For the first time since the 2008 presidential race, Hillary Clinton made a foray back into the thorny world of campaign politics on Saturday, appearing at a rally for Terry McAuliffe, the longtime Clinton confidante now running for governor of Virginia.
About 500 people showed up to the historic State Theatre in Falls Church, a suburb of Washington, D.C. to witness Clinton's smiling re-emergence on the political scene, showering her with applause when she made even the slightest allusion to running for office again.
What did we learn about her future plans as she considers a repeat bid for the White House in 2016? Not much at all, actually.
But here are three important takeaways from Clinton's first big political speech since leaving the State Department earlier this year:
She was relaxed
Never a dynamic speaker on the stump in 2008, Clinton was instead relaxed, confident and authoritative on Saturday.
It's not hard to see why.
This was a supremely low-risk event for Clinton -- as perfect a re-entry into national politics as she could have asked for. Barring some kind of wacky collapse in the final three weeks of the race, McAuliffe is generally expected to defeat his Republican opponent Ken Cuccinelli, though some Democrats here expect the winning margin to be a few points smaller than the eight-point lead he holds in the polls, given the usual GOP turnout edge in an off-year.
The former secretary of state has a close personal friendship with McAuliffe, a longtime fundraiser, poker buddy, cheerleader, political fixer and all-purpose confidant for the Clintons.
The event's frame -- it was billed as a "Women For Terry" rally -- was right in Clinton's strike zone, giving her a chance to talk about politics in terms she feels most comfortable.
"The whole country is watching to see if the rights of women and girls will be respected, especially over our own bodies and our health care," she said of the Virginia race, alluding to Cuccinelli's efforts as a state legislator and attorney general to curb access to abortion.
Add it all up, and Clinton was completely at ease on Saturday, campaigning in front a fawning audience in the Washington suburbs, talking about women's issues and propping up one of her longtime pals.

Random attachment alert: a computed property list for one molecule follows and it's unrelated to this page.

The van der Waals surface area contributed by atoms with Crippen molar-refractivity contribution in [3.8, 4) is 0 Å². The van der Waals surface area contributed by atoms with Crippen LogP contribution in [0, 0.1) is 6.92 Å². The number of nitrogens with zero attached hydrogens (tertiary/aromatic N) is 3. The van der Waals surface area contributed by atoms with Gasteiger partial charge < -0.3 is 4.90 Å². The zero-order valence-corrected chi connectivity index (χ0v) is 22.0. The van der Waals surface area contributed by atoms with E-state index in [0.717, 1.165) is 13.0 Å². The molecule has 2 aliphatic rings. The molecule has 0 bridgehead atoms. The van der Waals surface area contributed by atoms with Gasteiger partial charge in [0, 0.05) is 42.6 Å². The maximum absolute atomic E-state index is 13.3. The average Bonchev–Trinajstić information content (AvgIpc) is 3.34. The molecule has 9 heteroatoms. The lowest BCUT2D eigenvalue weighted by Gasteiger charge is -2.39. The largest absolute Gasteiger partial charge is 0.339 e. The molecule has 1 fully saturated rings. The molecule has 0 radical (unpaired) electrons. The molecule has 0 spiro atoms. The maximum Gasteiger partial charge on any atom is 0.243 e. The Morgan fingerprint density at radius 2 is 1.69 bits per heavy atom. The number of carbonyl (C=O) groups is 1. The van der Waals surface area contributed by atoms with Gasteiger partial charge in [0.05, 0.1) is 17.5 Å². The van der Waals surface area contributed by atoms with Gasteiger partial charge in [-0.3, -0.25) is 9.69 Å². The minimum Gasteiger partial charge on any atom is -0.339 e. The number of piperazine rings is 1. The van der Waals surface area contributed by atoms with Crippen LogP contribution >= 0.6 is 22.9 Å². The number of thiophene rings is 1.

"I thought hard about what I wanted to say to Virginians today," she said. "I've been out of politics for a few years now. And I've had a chance to think a lot about what makes our country so great. What kind of leadership is required to keep it great."
She wasn't afraid to jab Republicans, however gently
Clinton stayed mostly positive, but she didn't shy away from taking a few shots at Republicans, albeit not by name.
Talking about the political gridlock on Capitol Hill that led to a 16-day government shutdown this month, she said that "we have seen examples of the wrong kind of leadership" in recent days, an unmistakable poke at House Republicans.
"Politicians choose scorched-earth over common ground," she continued. "They operate in what I called the evidence-free-zone, with ideology trumping everything else," she said, before listing the consequences of the shutdown, such as furloughed workers and "children thrown out of Head Start."
Clinton also made sure to highlight Republican efforts to enforce stricter abortion regulations in Virginia. McAuliffe, she said, would "stand up against attempts to restrict women's health choices."
Rounding out her speech, Clinton alluded to Alexis de Tocqueville, the French writer who described Americans as having "habits of the heart" when he traveled to the U.S. nearly 200 years ago.
But Clinton warned that such a spirit is under threat.
"We cannot let those who do not believe in America's progress hijack this great experiment, and substitute for the habits of the heart suspicion, hatred, anger, anxiety. That's not as a people who we are."
She executed the McAuliffe game plan
As much as Clinton was the story here, time and again she served as a character witness for McAuliffe, whom Republicans have relentlessly attacked as a carnival barker and Washington insider.
"I've seen the values that he was raised with," Clinton said of McAuliffe, standing next to her on stage at the State Theatre, along with his wife Dorothy. "He grew up in a middle class family. He was taught about the dignity of work and the importance of looking out for each other. He started his first business at the age of 14 because he knew he was going to have to put himself through school. He's lived those values."
The Clinton appearance was straight out of McAuliffe's playbook from day one.